We slept so well last night, and didn’t rush to get out this morning. We stopped at the coffee stand again and also at the chulero vendor’s, then we walked to the bus station, where we got a very crowded bus for Cotocachi, famous for its leather wares. We planned to go to their market, which is on Sunday, today.
Upon entering Cotocachi, many people got off at a stop clearly near the center, so we got off too. It turned out NOT to be the market, but we walked up to a church square and around the block, to find a cash machine. I find it interesting how many of the churches here have humongous Jesus statues on their steeples. There are lots of giant Jesuses on hilltops as well, reminiscent of Rio de Janeiro, although obviously nowhere so large.
We found a cafe, Serendipity, that also turned out to be an expat hangout and organic shop as well. We had a delicious second breakfast (if you count chuleros and coffee as first) there, and chatted very briefly with a friendly real estate agent, who gave us his card in parting. This guy may have one of the best names I’ve ever seen, so I’ll put it here: Orburn Bloodworth. Amazing!
Although we were very taken with the ambience of Cotocachi in general, their market turned out to be a food market, with different sections for fruits, vegetables, meats, fish, cheeses, grains, etc. It was covered and very tidy, but the leather goods were nowhere to be seen.
The leather, as it turned out, was entirely in the shops along Calle 10 de Agosto. I was hoping to find a light leather jacket that I liked, similar to the fake leather one I’ve got, but which would breathe better. We went in every store. There were many options, but I liked very few of them. I finally found one I liked, but it was one of he most poorly-made I’d seen, and I decided I didn’t need something that would fall apart so soon.
We had a little more of a walk around the center, where I saw this gorgeous door. This circle was about half a meter wide. And then we returned to Otavalo.
This time, we took the taxi straight to El Lechero first. I tried to get a picture of Otavalo from the taxi, but we were climbing up steep inclines with lots of sharp turns, so it’s a little angled. Still, imagine living in this beautiful place!
The taxi didn’t take us all the way to the tree. He took us to the bottom of the turnoff, and we walked from there. I’m not sure why, because other people drove up while we were there, and I was visibly limping from having twisted my ankle quite badly this morning. Still, it was pretty, and maybe it’s just part of the experience.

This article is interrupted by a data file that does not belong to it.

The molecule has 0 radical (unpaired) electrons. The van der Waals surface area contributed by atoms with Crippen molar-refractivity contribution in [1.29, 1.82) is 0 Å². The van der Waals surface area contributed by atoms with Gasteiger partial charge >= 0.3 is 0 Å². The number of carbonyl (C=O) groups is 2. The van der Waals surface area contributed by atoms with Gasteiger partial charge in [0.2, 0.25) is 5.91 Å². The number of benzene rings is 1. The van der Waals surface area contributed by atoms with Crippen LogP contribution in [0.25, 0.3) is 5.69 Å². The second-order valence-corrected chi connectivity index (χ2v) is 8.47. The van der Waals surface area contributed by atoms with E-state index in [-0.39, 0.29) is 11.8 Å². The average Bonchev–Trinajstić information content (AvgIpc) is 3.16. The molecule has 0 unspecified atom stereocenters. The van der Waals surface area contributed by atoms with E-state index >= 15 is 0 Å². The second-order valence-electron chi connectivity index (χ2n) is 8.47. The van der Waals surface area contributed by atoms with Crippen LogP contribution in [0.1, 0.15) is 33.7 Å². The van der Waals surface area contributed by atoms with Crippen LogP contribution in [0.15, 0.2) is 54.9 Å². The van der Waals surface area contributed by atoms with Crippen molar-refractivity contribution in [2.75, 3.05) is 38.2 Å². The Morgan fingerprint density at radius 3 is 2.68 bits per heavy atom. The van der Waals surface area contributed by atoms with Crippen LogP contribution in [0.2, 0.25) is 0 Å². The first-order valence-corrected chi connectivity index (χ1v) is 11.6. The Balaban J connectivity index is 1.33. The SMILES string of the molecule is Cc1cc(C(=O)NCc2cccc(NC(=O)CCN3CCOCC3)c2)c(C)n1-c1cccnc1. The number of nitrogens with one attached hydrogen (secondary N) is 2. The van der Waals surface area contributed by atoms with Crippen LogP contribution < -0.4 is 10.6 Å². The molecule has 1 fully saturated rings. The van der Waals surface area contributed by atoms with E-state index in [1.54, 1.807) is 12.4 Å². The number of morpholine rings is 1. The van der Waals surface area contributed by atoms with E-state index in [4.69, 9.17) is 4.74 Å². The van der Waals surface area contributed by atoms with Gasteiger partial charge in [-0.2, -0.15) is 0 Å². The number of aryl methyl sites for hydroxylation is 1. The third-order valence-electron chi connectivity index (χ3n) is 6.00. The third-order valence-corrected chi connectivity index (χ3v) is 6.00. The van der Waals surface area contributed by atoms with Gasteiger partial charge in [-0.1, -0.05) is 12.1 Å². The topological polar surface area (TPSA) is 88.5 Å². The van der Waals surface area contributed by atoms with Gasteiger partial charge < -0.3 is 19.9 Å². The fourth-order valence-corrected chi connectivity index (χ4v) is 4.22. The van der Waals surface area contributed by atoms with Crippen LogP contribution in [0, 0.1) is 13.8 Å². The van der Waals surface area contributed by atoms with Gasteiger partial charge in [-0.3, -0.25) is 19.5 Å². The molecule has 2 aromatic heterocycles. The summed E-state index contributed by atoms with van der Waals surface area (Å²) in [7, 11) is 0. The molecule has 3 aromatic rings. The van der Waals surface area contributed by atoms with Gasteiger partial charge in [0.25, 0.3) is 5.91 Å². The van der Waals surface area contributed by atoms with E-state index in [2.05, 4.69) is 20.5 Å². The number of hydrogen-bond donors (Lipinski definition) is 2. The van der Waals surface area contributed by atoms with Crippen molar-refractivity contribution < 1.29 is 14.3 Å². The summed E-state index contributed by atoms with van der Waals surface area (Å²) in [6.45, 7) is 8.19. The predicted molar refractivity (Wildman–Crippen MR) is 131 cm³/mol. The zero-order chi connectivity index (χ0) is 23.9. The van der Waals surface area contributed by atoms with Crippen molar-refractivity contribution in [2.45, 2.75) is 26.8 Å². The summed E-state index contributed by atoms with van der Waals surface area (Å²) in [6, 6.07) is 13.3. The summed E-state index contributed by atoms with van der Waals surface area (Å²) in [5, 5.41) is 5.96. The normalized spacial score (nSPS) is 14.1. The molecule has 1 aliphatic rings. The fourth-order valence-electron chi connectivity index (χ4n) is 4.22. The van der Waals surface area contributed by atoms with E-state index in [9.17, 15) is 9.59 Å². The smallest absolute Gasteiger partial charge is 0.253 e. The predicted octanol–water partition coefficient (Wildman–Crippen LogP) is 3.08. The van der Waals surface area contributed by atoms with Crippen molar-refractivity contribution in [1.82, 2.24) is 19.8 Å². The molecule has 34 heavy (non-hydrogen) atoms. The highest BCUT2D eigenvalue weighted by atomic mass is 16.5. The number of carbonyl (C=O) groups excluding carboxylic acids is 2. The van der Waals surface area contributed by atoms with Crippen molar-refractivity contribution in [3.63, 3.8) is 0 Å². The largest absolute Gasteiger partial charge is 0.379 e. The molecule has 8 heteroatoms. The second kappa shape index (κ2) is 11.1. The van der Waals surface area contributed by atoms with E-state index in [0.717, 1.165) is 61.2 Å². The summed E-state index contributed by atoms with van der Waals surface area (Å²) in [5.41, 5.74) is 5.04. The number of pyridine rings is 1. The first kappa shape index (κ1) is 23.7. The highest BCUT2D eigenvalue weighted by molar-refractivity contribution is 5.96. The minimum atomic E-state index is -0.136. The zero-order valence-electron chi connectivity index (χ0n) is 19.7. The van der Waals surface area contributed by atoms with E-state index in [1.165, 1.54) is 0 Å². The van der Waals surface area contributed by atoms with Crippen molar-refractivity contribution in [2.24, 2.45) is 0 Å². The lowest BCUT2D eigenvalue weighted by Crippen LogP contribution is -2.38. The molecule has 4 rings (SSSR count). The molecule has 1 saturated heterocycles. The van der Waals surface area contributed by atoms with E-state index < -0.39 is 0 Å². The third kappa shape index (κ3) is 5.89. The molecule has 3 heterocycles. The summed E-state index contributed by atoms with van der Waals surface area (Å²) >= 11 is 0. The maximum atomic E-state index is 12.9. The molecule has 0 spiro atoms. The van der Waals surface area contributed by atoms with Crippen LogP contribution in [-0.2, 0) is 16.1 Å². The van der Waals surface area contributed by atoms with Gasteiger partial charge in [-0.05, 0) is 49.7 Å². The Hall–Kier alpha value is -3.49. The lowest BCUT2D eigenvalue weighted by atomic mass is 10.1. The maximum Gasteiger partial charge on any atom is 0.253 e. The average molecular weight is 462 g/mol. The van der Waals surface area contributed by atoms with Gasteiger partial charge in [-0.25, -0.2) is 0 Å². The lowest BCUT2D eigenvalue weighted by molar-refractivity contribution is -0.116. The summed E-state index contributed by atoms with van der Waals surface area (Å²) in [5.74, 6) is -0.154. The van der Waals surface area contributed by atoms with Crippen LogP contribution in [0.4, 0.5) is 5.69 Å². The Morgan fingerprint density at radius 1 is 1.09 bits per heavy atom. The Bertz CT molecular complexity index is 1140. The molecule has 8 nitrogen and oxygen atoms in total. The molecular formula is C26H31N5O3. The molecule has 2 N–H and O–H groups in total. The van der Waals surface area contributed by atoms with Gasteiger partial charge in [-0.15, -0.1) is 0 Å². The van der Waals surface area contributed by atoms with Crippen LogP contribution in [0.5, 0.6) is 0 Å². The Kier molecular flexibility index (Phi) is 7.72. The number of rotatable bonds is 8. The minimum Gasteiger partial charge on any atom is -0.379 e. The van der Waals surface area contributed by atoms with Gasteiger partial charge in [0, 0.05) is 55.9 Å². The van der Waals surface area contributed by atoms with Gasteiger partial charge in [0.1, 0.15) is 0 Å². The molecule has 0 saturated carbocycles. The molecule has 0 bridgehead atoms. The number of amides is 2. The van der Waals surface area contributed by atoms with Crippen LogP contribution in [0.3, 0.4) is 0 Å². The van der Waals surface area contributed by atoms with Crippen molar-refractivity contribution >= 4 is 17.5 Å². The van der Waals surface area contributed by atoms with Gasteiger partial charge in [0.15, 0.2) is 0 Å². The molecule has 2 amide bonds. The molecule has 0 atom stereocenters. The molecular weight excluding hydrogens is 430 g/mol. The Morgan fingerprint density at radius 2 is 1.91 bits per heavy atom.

I wanted to ask someone why El Lechero is magical, or why it is the healing tree. My guidebook only says that about it. I feel there must be a story. However, it is beautiful, and stands alone on a hilltop. As we arrived, a bridal couple were leaving, having taken photos there.
We took turns standing under it, alone and together, and mostly just appreciated the view. Someone burns things in the base of the tree. It was charred and smelled of recent fire. Yet the tree lives and looks vigorous. Maybe that’s what makes it magical.
We weren’t the only people up there enjoying the view. There was a family picnicking just below the tree looking out at Lago San Pablo and the mountains, and more arrived soon after.
After visiting the tree, we hiked up the hill another kilometer and some to El Parque de Condor. This was really hard on my ankle, and we were almost late for the show. On the way we passed an old woman who was carrying a huge pile of flowered plants on her back. We watched a young man help her stand up after tying them on, and we expressed amazement at her achievement as we briefly walked along together. She was laughing and friendly, but I didn’t ask if I could take her picture, although it was quite a sight.
The condor center is pretty impressive, built on the top of a high hill and beautifully designed with stone paths and walls, lovely flowers, and huge enclosures for the birds. We went immediately to the amphitheater, which overlooks the valley with a good drop off, for the show. The birds came out in size order until the end, and all of them flew over the valley many times. Matt was very impressed with the colors on this little guy, who was the first one to be shown.
The center is Dutch-run, and I believe this guy was Dutch, although speaking Spanish for the presentation, because we clearly heard him chastise one of the birds with “kom op, kom op!” at one point.
Unless I’m remembering wrong, this one was the gringa, who was acquired from North America, although I didn’t catch the whole story. The Spanish was fast, and a lot, and it was windy so I didn’t catch everything.
I have a whole pile of pictures like this, because the birds were beautiful and I was playing with my zoom lens.
At the very end, they brought out an owl and two small kestrels (I think they were kestrels), and let anyone who wanted, especially the children, come forward and hold them.
After the show, we went around and took some glamour shots of the birds in their enclosures.
Here’s the Andean Condor, of which there were two, in its cage. They didn’t fly the condor for the show. Probably it’s potentially dangerous for various reasons.
We took a taxi back to the hostal after walking around a bit, and Matt got some ice for my ankle. We rested a while, had dinner in the hotel restaurant again, because it’s so good, and planned our last couple of days.
Tomorrow we leave for an overnight in Quito where we will check out a chocolate factory and take a day trip to see El Mitad del Mundo monument before heading off for a day and a half at the hot springs in Papallacta, to read before the journey home.
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